The Video Game Critic Presents the

Sega Master System


Sega Master system
Launch Date: September 1986
Manufacturer: Sega
Format: Cartridge/Card
Controller ports: 2
Save Capability: None
Number of Games: Over 100
Video Output: RF, Composite
Original Price: $200

Sega's first American console, the Sega Master System (SMS) attempted to compete with the NES (Nintendo Entertainment System) in the mid-80s. They even co-opted Nintendo's strategy of including a lightgun and two games with each new console.

While comparable to the NES in terms of graphics and sound, the Master System library of games was meager by comparison and its controllers sub-par. With Nintendo dominating in America, the Master System was forced to compete with Atari for the remaining fraction of the home video game market. It's worth noting however that the console performed much better on a worldwide basis, particularly in Europe and Brazil, where it found support until 1996.

Sega master system
Sega Master System

Console design: B. Streamlined and attractive, the Master System is long with a slick black exterior. A curious label situation in front of the cartridge slot contains an unnecessary diagram of the various system components (cartridge, controller, TV switch), as if a quick reference guide was even necessary.

Cartridges plug straight down into the console, which is far more convenient than the NES front-loading scheme. A pause and reset button are situated in front of the cartridge slot. Placing the pause button on the console instead of the controllers was as an awful design decision. Not only is it inconvenient to use pause, but there's a good chance you'll hit reset by mistake!

Along the front of the console is a power button, two controller ports, and a "game card" slot (the system could handle cards on games in addition to cartridges). In 1990 Sega released a second version of the console, featuring a more compact design but lacking a reset button and card slot.

Console durability: A. With few moving parts there's very little that can go wrong with the Master System. Every one I've come across has functioned perfectly.

black belt screenshot
Black Belt (1986)

Graphics: B. The SMS graphic capabilities may have bested the Atari 7800, but the NES had a slight edge in graphic quality. Like the NES, some SMS games are subject to slow-down, break-up, and flickering, but these problems tend to be intermittent and rarely ruin the action. Sega also released a 3D glasses peripheral which works on a handful of games. I found the illusion of 3D quite convincing.

Audio: C. Like the NES, the SMS was not particularly strong in the sound department. Voice samples were incorporated into some games but they tend to be hard to understand.

master system controler
Sega Master System controller

Controllers: D. On the surface Master System controllers look like NES control pads with a black color scheme. In fact there are only two buttons, which is a limiting factor in some games. In addition, the directional pad has an inexact, "mushy" feel compared with the tight NES controller.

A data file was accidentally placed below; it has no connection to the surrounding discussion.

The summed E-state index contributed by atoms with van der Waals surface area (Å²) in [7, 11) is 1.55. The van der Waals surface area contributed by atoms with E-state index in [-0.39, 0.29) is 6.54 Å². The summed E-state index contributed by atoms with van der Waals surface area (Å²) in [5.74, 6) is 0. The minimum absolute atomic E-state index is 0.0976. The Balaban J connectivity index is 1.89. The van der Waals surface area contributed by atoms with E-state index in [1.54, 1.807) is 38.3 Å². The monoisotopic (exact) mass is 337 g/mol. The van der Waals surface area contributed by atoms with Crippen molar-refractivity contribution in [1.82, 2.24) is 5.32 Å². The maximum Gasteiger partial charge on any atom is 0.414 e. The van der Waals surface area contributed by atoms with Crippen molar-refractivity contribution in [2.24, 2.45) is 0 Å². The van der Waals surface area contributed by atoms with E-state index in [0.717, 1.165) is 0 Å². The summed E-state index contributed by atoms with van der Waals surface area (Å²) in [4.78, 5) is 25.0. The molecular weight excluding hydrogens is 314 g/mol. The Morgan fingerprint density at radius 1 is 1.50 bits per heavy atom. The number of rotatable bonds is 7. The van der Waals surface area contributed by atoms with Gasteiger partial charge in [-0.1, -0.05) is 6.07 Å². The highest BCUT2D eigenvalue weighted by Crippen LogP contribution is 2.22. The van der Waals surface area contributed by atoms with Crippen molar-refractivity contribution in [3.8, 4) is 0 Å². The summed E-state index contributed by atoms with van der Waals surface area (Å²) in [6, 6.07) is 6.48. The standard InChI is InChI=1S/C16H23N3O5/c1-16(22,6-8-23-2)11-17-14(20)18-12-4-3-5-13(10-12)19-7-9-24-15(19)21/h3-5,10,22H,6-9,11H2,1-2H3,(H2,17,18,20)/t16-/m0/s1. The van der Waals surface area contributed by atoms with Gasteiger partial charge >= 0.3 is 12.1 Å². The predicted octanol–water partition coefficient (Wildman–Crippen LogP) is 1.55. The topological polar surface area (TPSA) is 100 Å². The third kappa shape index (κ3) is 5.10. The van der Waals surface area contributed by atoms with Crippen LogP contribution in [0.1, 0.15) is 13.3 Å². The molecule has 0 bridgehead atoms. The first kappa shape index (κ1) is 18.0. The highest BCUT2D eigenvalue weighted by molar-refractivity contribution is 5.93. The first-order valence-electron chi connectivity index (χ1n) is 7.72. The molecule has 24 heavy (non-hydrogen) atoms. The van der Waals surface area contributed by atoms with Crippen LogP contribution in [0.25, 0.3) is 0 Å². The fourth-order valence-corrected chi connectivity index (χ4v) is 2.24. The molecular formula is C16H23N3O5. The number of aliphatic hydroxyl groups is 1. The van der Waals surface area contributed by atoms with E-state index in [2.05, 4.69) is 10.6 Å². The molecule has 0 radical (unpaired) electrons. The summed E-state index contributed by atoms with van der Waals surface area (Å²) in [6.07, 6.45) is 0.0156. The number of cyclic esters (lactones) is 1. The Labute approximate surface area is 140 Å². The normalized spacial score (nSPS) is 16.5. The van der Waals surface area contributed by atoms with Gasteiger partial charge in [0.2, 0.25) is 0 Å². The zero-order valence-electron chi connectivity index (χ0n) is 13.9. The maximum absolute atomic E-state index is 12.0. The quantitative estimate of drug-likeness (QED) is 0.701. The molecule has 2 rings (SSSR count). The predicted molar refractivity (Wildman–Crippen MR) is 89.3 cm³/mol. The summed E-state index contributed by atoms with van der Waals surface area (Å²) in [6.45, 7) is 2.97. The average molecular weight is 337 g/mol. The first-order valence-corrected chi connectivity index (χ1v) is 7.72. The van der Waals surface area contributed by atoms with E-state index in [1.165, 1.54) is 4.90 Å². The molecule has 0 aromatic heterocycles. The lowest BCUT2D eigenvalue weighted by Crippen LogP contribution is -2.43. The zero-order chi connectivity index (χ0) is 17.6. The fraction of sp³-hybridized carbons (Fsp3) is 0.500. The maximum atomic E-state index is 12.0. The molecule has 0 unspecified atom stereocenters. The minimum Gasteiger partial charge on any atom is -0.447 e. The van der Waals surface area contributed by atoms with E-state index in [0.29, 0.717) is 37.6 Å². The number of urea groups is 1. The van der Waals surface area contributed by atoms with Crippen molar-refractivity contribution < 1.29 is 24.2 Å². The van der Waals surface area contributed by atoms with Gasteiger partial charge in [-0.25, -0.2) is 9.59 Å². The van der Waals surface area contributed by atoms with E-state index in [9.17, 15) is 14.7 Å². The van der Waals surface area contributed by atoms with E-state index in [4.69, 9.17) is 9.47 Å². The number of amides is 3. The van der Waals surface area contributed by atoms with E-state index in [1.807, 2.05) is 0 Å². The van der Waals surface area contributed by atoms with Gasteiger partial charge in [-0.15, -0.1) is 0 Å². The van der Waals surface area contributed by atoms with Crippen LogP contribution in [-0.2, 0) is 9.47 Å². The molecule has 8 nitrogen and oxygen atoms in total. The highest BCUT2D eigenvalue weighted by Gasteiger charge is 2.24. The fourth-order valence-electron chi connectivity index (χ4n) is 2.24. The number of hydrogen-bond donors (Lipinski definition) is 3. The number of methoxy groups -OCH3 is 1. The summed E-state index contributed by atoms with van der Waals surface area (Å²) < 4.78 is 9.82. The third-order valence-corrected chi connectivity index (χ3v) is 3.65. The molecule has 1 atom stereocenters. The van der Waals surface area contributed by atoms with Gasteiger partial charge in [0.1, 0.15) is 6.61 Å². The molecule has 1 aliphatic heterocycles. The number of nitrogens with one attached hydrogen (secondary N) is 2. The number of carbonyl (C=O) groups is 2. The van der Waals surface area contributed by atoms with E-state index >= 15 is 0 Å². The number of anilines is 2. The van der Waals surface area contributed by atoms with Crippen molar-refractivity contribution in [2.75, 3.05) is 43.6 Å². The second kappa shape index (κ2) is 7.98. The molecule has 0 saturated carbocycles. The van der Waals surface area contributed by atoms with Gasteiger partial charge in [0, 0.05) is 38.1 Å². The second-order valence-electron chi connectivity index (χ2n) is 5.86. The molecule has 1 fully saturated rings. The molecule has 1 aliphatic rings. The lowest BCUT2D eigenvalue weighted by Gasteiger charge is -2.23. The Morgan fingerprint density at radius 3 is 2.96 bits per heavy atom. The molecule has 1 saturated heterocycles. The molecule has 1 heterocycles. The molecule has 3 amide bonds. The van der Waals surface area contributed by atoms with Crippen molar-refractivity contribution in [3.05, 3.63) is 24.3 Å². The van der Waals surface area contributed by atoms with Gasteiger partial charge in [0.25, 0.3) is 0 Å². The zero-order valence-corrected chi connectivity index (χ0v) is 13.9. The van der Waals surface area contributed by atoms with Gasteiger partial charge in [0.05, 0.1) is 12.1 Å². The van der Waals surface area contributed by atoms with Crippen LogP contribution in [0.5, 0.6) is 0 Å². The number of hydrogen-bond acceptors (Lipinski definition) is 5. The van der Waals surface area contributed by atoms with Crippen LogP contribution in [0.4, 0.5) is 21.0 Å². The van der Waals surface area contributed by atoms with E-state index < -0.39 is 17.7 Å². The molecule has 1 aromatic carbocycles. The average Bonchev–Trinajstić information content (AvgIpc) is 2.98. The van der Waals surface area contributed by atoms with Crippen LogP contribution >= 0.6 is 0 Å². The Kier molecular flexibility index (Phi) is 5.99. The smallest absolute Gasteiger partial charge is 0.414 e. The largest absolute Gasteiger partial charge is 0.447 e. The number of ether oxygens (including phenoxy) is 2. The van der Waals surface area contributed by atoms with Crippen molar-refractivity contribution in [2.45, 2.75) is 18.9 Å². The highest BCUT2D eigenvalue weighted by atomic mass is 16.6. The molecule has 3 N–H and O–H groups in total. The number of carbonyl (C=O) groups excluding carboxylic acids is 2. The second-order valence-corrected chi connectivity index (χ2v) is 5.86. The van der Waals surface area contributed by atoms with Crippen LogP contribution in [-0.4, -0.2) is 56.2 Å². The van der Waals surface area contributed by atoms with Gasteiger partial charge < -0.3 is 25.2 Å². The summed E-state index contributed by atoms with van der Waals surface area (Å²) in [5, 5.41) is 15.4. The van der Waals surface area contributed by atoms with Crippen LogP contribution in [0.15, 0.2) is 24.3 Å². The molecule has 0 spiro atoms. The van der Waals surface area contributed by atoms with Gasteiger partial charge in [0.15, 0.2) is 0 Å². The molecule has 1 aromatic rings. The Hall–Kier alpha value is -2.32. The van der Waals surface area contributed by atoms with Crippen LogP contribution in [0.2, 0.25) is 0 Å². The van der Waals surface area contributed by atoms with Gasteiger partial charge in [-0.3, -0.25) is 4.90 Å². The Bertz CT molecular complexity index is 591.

master system game
Master System Game Box

Media: C-. Compared to the NES, the boxy SMS cartridges are extremely compact. Unfortunately, their tiny labels only allow enough room for the title of the game, so they look plain. One unusual aspect of the system is how it also supports game cards. About size of a credit card, this media actually holds less than a conventional cartridge. Apparently they were designed to be a low-cost alternative to expensive cartridges. Only a few titles were released on card format and Sega eventually phased it out, re-releasing some card titles as cartridges.

Packaging: B-. Starting a welcome trend, Master System games were the first sold in the classic plastic "clam" boxes. Very durable, presentable, and easy to snap open and close, this design proved ideal and would eventually be used to package Genesis games. The "card" games came in a slimmer version of these boxes.

Unfortunately, early SMS packaging tended to be white and plain, and the minimal "artwork" displayed on the front of many games was simply pathetic. It was as if Sega was trying to repel consumers. Sega would change to a more stylish black design, but not until late in the system's lifecycle.

Hang on screenshot
Hang On (1985)

Packin-in Game: B. Two games were built directly into the system: Hang On and Safari Hunt. Hang On was a solid arcade-style motorcycle racer and Safari Hunt is the obligatory light-gun title.

Launch titles: No additional titles were available at time of launch.

Shinobi screenshot
Shinobi (1986)

Library: C. The Master System library is modest compared to the NES, and it lacks the cutting-edge titles. Worse yet, games that appeared on both systems were generally better on the NES. Sega especially stumbled in its "Great" sports series of games which were universally panned. Still, the SMS has more than its share of fun titles, including R-Type, Shinobi, Rastan, and the Alex Kid series (Sega's answer to Mario Bros).

More sophisticated games like Sonic the Hedgehog, Ghouls and Ghosts, and Golden Axe were released late in the system's life cycle, but mainly outside of the US. Fortunately the Master system can play games from any region and there's no problem playing PAL titles on a NTSC television.

Collectability: C+. SMS systems and controllers come relatively cheap, and most games are inexpensive. Packaged in sturdy plastic cases, the games tend to be in good condition and include instructions. Some of the later titles were not widely available in America and may require international shopping to track down.

Innovations: Pause button on console, game cards, 3D glasses accessory.

Pros and Cons:
+ Consoles durable and cheap
+ Games packaged in plastic clam-shell cases
- Mediocre controllers
- Lousy sports titles

Next: Atari 7800 Console Review

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